25 Years Ago Today: Well-Known Writer and Blogger Jenny Milchman

I’d like to welcome writer and blogger Jenny Milchman today. I first got to know Jenny when I did a guest blog post for her inspirational and popular Made It Moments column and found her to be just as inspirational as the authors she features on her blog. While engaged in her publication journey, Jenny has worked to connect writers and readers in an ongoing discussion of craft.


She is founder and co-host of the series Writing Matters, which draws authors from as far away as New Hampshire and South Carolina to events held at an independent New Jersey bookstore.

She blogs about the writing life at suspenseyourdisbelief.com where she created the Made It Moments forum, which features everyone from Edgar winners to authors published by micro presses, all talking about the process of finding success in this business. Jenny speaks about life as an emerging writer at conferences and for New York Writers Workshop, and has appeared on radio shows as well.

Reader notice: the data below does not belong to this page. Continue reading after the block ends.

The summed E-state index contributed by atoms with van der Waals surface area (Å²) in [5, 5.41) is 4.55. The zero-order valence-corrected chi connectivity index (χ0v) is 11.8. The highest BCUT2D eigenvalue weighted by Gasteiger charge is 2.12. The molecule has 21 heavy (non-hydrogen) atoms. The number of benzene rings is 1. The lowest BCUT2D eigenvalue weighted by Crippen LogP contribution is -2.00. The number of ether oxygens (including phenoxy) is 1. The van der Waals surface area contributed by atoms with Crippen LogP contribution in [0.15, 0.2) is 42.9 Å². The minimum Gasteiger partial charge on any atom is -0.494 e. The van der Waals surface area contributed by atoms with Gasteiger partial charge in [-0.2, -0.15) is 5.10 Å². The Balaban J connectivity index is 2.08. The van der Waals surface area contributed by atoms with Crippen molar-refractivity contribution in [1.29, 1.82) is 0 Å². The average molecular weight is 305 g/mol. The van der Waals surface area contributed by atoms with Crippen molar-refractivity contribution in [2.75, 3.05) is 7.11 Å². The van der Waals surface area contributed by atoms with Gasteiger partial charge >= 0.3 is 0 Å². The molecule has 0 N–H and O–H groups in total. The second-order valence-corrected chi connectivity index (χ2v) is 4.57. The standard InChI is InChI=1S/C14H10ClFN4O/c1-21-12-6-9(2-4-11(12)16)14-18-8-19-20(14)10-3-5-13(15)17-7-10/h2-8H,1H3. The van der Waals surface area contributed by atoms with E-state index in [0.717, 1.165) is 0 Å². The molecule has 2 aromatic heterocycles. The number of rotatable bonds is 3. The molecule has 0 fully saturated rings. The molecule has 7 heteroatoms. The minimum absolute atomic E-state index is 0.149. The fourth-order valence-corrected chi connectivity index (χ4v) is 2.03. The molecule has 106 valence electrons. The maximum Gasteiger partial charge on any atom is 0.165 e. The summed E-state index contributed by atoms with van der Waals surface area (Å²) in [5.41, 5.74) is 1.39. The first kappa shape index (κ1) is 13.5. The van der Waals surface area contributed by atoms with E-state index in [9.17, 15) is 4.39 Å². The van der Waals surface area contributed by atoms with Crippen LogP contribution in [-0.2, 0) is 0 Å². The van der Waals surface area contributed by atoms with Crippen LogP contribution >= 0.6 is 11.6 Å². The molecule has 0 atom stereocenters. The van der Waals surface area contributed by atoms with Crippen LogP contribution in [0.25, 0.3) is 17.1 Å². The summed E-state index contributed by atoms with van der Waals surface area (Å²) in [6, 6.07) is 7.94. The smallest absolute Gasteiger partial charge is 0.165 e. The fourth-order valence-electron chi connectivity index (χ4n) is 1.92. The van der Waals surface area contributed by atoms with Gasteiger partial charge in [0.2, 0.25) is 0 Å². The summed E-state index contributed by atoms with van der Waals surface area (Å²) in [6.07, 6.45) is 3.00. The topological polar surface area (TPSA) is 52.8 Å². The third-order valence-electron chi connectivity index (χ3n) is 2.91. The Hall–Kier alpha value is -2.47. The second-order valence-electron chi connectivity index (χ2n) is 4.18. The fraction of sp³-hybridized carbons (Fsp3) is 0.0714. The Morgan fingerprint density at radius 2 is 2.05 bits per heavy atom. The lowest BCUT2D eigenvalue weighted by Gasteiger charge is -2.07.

Jenny, I know you’re very busy now with the writing life. What were you doing 25 years ago?

JENNY: Because I was in high school twenty-five years ago, I decided to play it a little loose with the whole number thing, and write about what happened to me twenty-SIX years ago.

After all, high school kids don’t often have a lot of great writing moments to share (aside from the rock stars who published actual books by then)!

But first, a little background. Twenty-seven years ago I was in eighth grade and had just written (and I do mean written, as in by hand) my first novel. It was 98 pages long, had illustrations, and would’ve been classified as YA, I suppose. It was about a girl who had to move right at the end of middle school.

The first lesson you learn in creative writing classes is to write what you know. I wrote about what I wished would be.

That has changed, but that’s for another post.